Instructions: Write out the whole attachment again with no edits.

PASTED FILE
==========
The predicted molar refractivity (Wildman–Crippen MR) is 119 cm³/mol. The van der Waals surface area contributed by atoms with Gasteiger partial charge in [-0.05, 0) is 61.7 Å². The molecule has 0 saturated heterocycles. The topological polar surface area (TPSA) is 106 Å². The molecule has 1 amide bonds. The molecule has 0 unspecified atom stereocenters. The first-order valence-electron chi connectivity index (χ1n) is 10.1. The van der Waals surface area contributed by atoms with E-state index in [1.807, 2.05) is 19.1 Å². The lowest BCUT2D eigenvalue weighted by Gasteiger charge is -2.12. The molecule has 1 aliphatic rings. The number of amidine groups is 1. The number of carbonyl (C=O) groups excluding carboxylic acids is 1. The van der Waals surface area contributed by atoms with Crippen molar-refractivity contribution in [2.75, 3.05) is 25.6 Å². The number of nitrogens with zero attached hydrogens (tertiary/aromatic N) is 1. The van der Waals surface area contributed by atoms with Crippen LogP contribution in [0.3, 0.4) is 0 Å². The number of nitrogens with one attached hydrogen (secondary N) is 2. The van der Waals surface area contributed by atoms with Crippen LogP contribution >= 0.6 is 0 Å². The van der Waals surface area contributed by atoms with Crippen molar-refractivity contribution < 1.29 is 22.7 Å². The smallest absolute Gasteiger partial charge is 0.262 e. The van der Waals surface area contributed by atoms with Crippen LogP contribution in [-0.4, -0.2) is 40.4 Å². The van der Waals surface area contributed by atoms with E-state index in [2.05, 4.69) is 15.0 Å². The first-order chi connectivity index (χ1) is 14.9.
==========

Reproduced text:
The predicted molar refractivity (Wildman–Crippen MR) is 119 cm³/mol. The van der Waals surface area contributed by atoms with Gasteiger partial charge in [-0.05, 0) is 61.7 Å². The molecule has 0 saturated heterocycles. The topological polar surface area (TPSA) is 106 Å². The molecule has 1 amide bonds. The molecule has 0 unspecified atom stereocenters. The first-order valence-electron chi connectivity index (χ1n) is 10.1. The van der Waals surface area contributed by atoms with E-state index in [1.807, 2.05) is 19.1 Å². The lowest BCUT2D eigenvalue weighted by Gasteiger charge is -2.12. The molecule has 1 aliphatic rings. The number of amidine groups is 1. The number of carbonyl (C=O) groups excluding carboxylic acids is 1. The van der Waals surface area contributed by atoms with Crippen molar-refractivity contribution in [2.75, 3.05) is 25.6 Å². The number of nitrogens with zero attached hydrogens (tertiary/aromatic N) is 1. The van der Waals surface area contributed by atoms with Crippen LogP contribution in [0.3, 0.4) is 0 Å². The number of nitrogens with one attached hydrogen (secondary N) is 2. The van der Waals surface area contributed by atoms with Crippen LogP contribution >= 0.6 is 0 Å². The van der Waals surface area contributed by atoms with Crippen molar-refractivity contribution < 1.29 is 22.7 Å². The smallest absolute Gasteiger partial charge is 0.262 e. The van der Waals surface area contributed by atoms with Crippen LogP contribution in [-0.4, -0.2) is 40.4 Å². The van der Waals surface area contributed by atoms with E-state index in [2.05, 4.69) is 15.0 Å². The first-order chi connectivity index (χ1) is 14.9.